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Ultrasound Med Biol. 2019 Mar;45(3):773-785. doi: 10.1016/j.ultrasmedbio.2018.09.015. Epub 2018 Dec 17.

Automated Fetal Head Detection and Circumference Estimation from Free-Hand Ultrasound Sweeps Using Deep Learning in Resource-Limited Countries.

Author information

1
Diagnostic Image Analysis Group, Department of Radiology and Nuclear Medicine, Radboud University Medical Center, Nijmegen, The Netherlands; Medical Ultrasound Imaging Center, Department of Radiology and Nuclear Medicine, Radboud University Medical Center, Nijmegen, The Netherlands. Electronic address: Thomas.vandenHeuvel@radboudumc.nl.
2
St. Luke's Catholic Hospital and College of Nursing and Midwifery, Wolisso, Ethiopia.
3
St. Luke's Catholic Hospital and College of Nursing and Midwifery, Wolisso, Ethiopia; Physics of Fluids Group, MIRA, University of Twente, The Netherlands.
4
Diagnostic Image Analysis Group, Department of Radiology and Nuclear Medicine, Radboud University Medical Center, Nijmegen, The Netherlands; Fraunhofer MEVIS, Bremen, Germany.

Abstract

Ultrasound imaging remains out of reach for most pregnant women in developing countries because it requires a trained sonographer to acquire and interpret the images. We address this problem by presenting a system that can automatically estimate the fetal head circumference (HC) from data obtained with use of the obstetric sweep protocol (OSP). The OSP consists of multiple pre-defined sweeps with the ultrasound transducer over the abdomen of the pregnant woman. The OSP can be taught within a day to any health care worker without prior knowledge of ultrasound. An experienced sonographer acquired both the standard plane-to obtain the reference HC-and the OSP from 183 pregnant women in St. Luke's Hospital, Wolisso, Ethiopia. The OSP data, which will most likely not contain the standard plane, was used to automatically estimate HC using two fully convolutional neural networks. First, a VGG-Net-inspired network was trained to automatically detect the frames that contained the fetal head. Second, a U-net-inspired network was trained to automatically measure the HC for all frames in which the first network detected a fetal head. The HC was estimated from these frame measurements, and the curve of Hadlock was used to determine gestational age (GA). The results indicated that most automatically estimated GAs fell within the P2.5-P97.5 interval of the Hadlock curve compared with the GAs obtained from the reference HC, so it is possible to automatically estimate GA from OSP data. Our method therefore has potential application for providing maternal care in resource-constrained countries.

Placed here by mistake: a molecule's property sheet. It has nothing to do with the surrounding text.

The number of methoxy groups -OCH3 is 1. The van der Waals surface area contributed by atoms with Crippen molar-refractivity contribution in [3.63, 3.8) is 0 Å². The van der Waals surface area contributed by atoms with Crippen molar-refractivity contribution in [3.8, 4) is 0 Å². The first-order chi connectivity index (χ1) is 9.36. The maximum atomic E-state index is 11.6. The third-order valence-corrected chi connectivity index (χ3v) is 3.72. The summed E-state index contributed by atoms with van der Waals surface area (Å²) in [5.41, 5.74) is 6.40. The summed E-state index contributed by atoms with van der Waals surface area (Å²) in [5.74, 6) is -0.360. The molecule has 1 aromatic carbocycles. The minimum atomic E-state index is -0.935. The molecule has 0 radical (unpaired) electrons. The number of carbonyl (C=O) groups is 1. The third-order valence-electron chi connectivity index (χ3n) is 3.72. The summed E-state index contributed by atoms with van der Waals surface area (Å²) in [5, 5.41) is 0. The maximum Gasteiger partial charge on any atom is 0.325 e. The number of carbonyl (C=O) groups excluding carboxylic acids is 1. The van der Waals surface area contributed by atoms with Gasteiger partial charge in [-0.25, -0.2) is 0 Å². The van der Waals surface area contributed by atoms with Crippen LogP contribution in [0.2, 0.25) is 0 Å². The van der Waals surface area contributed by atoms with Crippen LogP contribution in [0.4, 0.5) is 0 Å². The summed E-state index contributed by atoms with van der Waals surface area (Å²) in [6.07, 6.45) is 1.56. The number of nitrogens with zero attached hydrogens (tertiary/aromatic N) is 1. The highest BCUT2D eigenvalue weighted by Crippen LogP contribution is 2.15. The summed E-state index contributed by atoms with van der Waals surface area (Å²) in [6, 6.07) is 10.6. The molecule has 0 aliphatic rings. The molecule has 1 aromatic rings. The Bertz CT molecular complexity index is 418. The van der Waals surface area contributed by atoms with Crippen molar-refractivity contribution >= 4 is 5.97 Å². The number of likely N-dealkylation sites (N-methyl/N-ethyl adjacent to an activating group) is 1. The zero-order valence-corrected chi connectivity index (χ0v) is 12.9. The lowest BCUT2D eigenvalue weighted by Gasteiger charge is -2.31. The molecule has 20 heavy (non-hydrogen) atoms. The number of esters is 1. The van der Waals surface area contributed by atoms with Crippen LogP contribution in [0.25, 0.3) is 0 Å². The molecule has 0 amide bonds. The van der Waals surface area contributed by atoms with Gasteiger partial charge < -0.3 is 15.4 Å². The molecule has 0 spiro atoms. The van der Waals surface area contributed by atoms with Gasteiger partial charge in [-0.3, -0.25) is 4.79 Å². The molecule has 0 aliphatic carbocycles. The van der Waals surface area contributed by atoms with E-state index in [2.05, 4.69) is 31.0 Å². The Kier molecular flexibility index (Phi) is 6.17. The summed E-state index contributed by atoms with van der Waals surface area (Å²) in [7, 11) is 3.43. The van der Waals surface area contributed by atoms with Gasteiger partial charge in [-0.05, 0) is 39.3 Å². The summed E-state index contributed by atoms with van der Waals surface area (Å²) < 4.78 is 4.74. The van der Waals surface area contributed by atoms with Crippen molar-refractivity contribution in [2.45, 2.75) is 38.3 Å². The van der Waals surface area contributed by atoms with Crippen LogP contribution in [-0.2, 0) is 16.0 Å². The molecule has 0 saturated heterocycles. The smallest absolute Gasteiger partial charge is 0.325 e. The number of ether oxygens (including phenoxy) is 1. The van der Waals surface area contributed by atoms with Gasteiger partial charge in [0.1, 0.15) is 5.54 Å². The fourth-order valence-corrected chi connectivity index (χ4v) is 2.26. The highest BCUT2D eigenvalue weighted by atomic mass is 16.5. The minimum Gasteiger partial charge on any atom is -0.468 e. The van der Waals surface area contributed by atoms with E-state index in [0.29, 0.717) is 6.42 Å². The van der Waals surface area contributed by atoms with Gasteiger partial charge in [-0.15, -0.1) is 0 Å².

KEYWORDS:

Computer-aided detection and diagnosis; Fetus; Machine learning; Neural network; Obstetric Sweep Protocol; Prenatal; Resource-limited countries; Segmentation; Ultrasound

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